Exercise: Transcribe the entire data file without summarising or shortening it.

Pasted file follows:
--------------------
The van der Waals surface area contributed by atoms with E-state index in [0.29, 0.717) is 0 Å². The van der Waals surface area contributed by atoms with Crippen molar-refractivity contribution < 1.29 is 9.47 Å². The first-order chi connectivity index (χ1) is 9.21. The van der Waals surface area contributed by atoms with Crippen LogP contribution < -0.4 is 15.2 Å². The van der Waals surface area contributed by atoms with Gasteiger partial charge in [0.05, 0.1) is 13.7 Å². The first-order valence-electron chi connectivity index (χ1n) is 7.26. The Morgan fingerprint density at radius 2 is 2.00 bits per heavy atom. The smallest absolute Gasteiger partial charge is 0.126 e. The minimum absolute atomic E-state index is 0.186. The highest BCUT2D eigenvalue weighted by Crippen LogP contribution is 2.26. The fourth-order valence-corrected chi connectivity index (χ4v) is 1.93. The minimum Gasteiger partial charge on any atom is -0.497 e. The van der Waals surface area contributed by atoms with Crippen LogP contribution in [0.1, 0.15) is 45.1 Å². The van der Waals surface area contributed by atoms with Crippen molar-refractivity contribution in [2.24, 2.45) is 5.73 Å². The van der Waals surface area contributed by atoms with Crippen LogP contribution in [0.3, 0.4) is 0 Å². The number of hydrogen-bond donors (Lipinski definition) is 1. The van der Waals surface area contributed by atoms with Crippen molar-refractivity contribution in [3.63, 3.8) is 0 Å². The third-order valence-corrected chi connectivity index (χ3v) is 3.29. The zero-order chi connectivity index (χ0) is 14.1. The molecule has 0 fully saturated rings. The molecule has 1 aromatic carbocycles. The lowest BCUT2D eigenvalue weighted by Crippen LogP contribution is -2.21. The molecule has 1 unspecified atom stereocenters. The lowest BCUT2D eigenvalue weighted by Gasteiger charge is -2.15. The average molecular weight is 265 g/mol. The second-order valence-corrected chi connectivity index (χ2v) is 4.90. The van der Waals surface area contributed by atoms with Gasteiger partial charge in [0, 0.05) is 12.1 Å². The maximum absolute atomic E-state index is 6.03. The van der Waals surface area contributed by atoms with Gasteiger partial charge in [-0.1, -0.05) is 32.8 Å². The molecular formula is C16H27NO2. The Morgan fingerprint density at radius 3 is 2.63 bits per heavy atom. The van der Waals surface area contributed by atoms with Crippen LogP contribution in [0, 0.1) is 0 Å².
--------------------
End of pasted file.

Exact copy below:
The van der Waals surface area contributed by atoms with E-state index in [0.29, 0.717) is 0 Å². The van der Waals surface area contributed by atoms with Crippen molar-refractivity contribution < 1.29 is 9.47 Å². The first-order chi connectivity index (χ1) is 9.21. The van der Waals surface area contributed by atoms with Crippen LogP contribution < -0.4 is 15.2 Å². The van der Waals surface area contributed by atoms with Gasteiger partial charge in [0.05, 0.1) is 13.7 Å². The first-order valence-electron chi connectivity index (χ1n) is 7.26. The Morgan fingerprint density at radius 2 is 2.00 bits per heavy atom. The smallest absolute Gasteiger partial charge is 0.126 e. The minimum absolute atomic E-state index is 0.186. The highest BCUT2D eigenvalue weighted by Crippen LogP contribution is 2.26. The fourth-order valence-corrected chi connectivity index (χ4v) is 1.93. The minimum Gasteiger partial charge on any atom is -0.497 e. The van der Waals surface area contributed by atoms with Crippen LogP contribution in [0.1, 0.15) is 45.1 Å². The van der Waals surface area contributed by atoms with Crippen molar-refractivity contribution in [2.24, 2.45) is 5.73 Å². The van der Waals surface area contributed by atoms with Crippen LogP contribution in [0.3, 0.4) is 0 Å². The number of hydrogen-bond donors (Lipinski definition) is 1. The van der Waals surface area contributed by atoms with Crippen molar-refractivity contribution in [3.63, 3.8) is 0 Å². The third-order valence-corrected chi connectivity index (χ3v) is 3.29. The zero-order chi connectivity index (χ0) is 14.1. The molecule has 0 fully saturated rings. The molecule has 1 aromatic carbocycles. The lowest BCUT2D eigenvalue weighted by Crippen LogP contribution is -2.21. The molecule has 1 unspecified atom stereocenters. The lowest BCUT2D eigenvalue weighted by Gasteiger charge is -2.15. The average molecular weight is 265 g/mol. The second-order valence-corrected chi connectivity index (χ2v) is 4.90. The van der Waals surface area contributed by atoms with Gasteiger partial charge in [0, 0.05) is 12.1 Å². The maximum absolute atomic E-state index is 6.03. The van der Waals surface area contributed by atoms with Gasteiger partial charge in [-0.1, -0.05) is 32.8 Å². The molecular formula is C16H27NO2. The Morgan fingerprint density at radius 3 is 2.63 bits per heavy atom. The van der Waals surface area contributed by atoms with Crippen LogP contribution in [0, 0.1) is 0 Å².